1. amplify and DC offset/bias the signal, so it ranges from [-X, +1]

2. soft-clip the negative signal below some negative threshold to bring it back inside [-1, 1]

3. fold that area below the threshold back above the threshold.

I may need to add an extra high-pass to smooth off the corners of the fold as well, but we'll see.

Thanks!

Thanks to your help and the ideas above, I managed to replicate the pattern in the initial post in an analytic form. The basic approach was:

1. amplify and DC offset/bias the signal, so it ranges from [-X, +1]

2. soft-clip the negative signal below some negative threshold to bring it back inside [-1, 1]

3. fold that area below the threshold back above the threshold.

I may need to add an extra high-pass to smooth off the corners of the fold as well, but we'll see.

Thanks!

- KVRist
- 219 posts since 30 Oct, 2010

Here is how I would solve this:

1. Feed a 1-unit impulse into the "black box".

2. Reverse the resulting impulse response on the output, or if this is not possible, set all the phases to zero (or whatever the input) and reverse the frequency content as best you can. (The assumption here is that there is an EQ after the shaper).

3. Plot X and Y to visualize the waveshaper function.

4. Estimate parameters of some suitable function / set them by hand to fit the curve. Or if you can't find the right function/parameters, use the result as a table.

1. Feed a 1-unit impulse into the "black box".

2. Reverse the resulting impulse response on the output, or if this is not possible, set all the phases to zero (or whatever the input) and reverse the frequency content as best you can. (The assumption here is that there is an EQ after the shaper).

3. Plot X and Y to visualize the waveshaper function.

4. Estimate parameters of some suitable function / set them by hand to fit the curve. Or if you can't find the right function/parameters, use the result as a table.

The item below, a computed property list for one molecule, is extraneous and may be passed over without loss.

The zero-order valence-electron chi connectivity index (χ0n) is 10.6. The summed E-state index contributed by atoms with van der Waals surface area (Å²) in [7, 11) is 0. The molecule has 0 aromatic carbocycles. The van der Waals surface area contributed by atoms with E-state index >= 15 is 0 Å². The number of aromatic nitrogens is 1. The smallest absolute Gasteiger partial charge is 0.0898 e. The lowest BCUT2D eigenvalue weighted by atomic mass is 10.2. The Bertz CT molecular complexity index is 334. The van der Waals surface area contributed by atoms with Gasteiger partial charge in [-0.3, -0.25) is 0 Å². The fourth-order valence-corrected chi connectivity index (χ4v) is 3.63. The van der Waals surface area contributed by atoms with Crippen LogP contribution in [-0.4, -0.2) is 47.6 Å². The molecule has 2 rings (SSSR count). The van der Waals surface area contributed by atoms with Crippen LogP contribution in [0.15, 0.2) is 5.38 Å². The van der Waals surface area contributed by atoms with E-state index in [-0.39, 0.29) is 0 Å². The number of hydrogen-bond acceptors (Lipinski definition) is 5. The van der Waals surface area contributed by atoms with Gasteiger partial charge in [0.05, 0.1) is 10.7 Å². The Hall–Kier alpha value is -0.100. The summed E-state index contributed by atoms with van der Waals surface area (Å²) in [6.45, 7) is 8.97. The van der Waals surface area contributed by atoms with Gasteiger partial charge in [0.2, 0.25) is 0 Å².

Last edited by Oden on Sun Aug 06, 2017 10:25 am, edited 3 times in total.

- KVRist
- 34 posts since 11 Apr, 2009, from Nottingham, UK

Hello all, I'm working on this again after a delay of many months and I'm not happy with the solution I came up with. Mostly this is because I studied it a bit closer and the waveshape I want is a bit more complex than a simple foldback distortion.

I'm happy with the starting point of amplifying and biasing the signal - that part ppears to be correct. But looking at the waveform more closely, high signal levels seem to cancel out the foldback, and I can't work out how to replicate this shape.

Perhaps more importantly, it's clear that the waveform has an upwards slant on the distorted section. To me, this looks like the high-pass filter acting on a square wave as shown here - https://en.wikipedia.org/wiki/Distortio ... ic_signals - but I'm not sure how I would apply that here. Firstly, I'm starting with an arbitrary audio source (though obviously I test with a sine wave), and secondly the tones I'm modelling don't lose bottom end, they just gain harmonics from the distortion, so I'm pretty sure I don't just want a high pass filter.

Any suggestions, and/or C++/numpy code to get me on the right track?

I'm happy with the starting point of amplifying and biasing the signal - that part ppears to be correct. But looking at the waveform more closely, high signal levels seem to cancel out the foldback, and I can't work out how to replicate this shape.

Perhaps more importantly, it's clear that the waveform has an upwards slant on the distorted section. To me, this looks like the high-pass filter acting on a square wave as shown here - https://en.wikipedia.org/wiki/Distortio ... ic_signals - but I'm not sure how I would apply that here. Firstly, I'm starting with an arbitrary audio source (though obviously I test with a sine wave), and secondly the tones I'm modelling don't lose bottom end, they just gain harmonics from the distortion, so I'm pretty sure I don't just want a high pass filter.

Any suggestions, and/or C++/numpy code to get me on the right track?